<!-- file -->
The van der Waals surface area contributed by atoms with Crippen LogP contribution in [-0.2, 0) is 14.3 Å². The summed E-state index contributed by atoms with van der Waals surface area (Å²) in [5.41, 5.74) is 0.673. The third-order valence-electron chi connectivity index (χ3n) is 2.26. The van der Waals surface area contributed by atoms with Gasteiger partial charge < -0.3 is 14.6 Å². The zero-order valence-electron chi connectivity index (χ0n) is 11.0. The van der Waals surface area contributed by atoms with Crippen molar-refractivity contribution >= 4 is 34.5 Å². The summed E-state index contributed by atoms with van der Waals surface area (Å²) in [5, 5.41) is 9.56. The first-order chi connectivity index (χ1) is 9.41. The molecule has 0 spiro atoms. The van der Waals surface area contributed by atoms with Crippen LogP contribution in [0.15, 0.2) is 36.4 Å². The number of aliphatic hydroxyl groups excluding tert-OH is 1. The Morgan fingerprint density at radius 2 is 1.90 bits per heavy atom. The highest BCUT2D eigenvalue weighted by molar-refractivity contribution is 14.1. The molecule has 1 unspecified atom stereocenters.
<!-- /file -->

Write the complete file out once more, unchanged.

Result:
The van der Waals surface area contributed by atoms with Crippen LogP contribution in [-0.2, 0) is 14.3 Å². The summed E-state index contributed by atoms with van der Waals surface area (Å²) in [5.41, 5.74) is 0.673. The third-order valence-electron chi connectivity index (χ3n) is 2.26. The van der Waals surface area contributed by atoms with Gasteiger partial charge < -0.3 is 14.6 Å². The zero-order valence-electron chi connectivity index (χ0n) is 11.0. The van der Waals surface area contributed by atoms with Crippen molar-refractivity contribution >= 4 is 34.5 Å². The summed E-state index contributed by atoms with van der Waals surface area (Å²) in [5, 5.41) is 9.56. The first-order chi connectivity index (χ1) is 9.41. The molecule has 0 spiro atoms. The van der Waals surface area contributed by atoms with Crippen LogP contribution in [0.15, 0.2) is 36.4 Å². The number of aliphatic hydroxyl groups excluding tert-OH is 1. The Morgan fingerprint density at radius 2 is 1.90 bits per heavy atom. The highest BCUT2D eigenvalue weighted by molar-refractivity contribution is 14.1. The molecule has 1 unspecified atom stereocenters.